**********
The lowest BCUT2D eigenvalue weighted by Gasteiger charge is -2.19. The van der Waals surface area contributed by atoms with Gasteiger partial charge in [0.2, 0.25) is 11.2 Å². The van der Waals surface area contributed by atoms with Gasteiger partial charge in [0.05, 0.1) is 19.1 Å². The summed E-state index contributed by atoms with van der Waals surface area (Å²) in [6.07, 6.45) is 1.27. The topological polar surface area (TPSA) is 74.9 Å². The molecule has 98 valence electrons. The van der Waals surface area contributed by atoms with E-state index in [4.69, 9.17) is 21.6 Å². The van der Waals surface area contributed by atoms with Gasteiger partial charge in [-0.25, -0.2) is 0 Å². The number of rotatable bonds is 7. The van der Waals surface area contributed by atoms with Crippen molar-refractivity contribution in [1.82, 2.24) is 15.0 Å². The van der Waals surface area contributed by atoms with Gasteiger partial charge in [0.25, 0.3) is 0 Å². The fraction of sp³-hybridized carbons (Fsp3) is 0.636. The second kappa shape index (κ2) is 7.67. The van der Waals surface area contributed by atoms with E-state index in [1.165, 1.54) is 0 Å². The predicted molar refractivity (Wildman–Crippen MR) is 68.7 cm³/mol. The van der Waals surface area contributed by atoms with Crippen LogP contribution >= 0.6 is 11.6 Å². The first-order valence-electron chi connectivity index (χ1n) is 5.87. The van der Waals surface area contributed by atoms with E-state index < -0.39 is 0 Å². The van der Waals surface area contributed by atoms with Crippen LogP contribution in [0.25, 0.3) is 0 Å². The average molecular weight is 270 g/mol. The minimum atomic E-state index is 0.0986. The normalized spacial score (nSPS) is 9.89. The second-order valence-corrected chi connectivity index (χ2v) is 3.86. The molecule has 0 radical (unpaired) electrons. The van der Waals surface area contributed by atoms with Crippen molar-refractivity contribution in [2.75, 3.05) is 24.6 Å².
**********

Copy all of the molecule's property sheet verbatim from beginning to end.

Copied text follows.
The lowest BCUT2D eigenvalue weighted by Gasteiger charge is -2.19. The van der Waals surface area contributed by atoms with Gasteiger partial charge in [0.2, 0.25) is 11.2 Å². The van der Waals surface area contributed by atoms with Gasteiger partial charge in [0.05, 0.1) is 19.1 Å². The summed E-state index contributed by atoms with van der Waals surface area (Å²) in [6.07, 6.45) is 1.27. The topological polar surface area (TPSA) is 74.9 Å². The molecule has 98 valence electrons. The van der Waals surface area contributed by atoms with E-state index in [4.69, 9.17) is 21.6 Å². The van der Waals surface area contributed by atoms with Gasteiger partial charge in [-0.25, -0.2) is 0 Å². The number of rotatable bonds is 7. The van der Waals surface area contributed by atoms with Crippen molar-refractivity contribution in [1.82, 2.24) is 15.0 Å². The van der Waals surface area contributed by atoms with Gasteiger partial charge in [0.25, 0.3) is 0 Å². The fraction of sp³-hybridized carbons (Fsp3) is 0.636. The second kappa shape index (κ2) is 7.67. The van der Waals surface area contributed by atoms with E-state index in [1.165, 1.54) is 0 Å². The predicted molar refractivity (Wildman–Crippen MR) is 68.7 cm³/mol. The van der Waals surface area contributed by atoms with Crippen LogP contribution >= 0.6 is 11.6 Å². The first-order valence-electron chi connectivity index (χ1n) is 5.87. The van der Waals surface area contributed by atoms with E-state index < -0.39 is 0 Å². The van der Waals surface area contributed by atoms with Crippen LogP contribution in [0.25, 0.3) is 0 Å². The average molecular weight is 270 g/mol. The minimum atomic E-state index is 0.0986. The normalized spacial score (nSPS) is 9.89. The second-order valence-corrected chi connectivity index (χ2v) is 3.86. The molecule has 0 radical (unpaired) electrons. The van der Waals surface area contributed by atoms with Crippen molar-refractivity contribution in [2.75, 3.05) is 24.6 Å².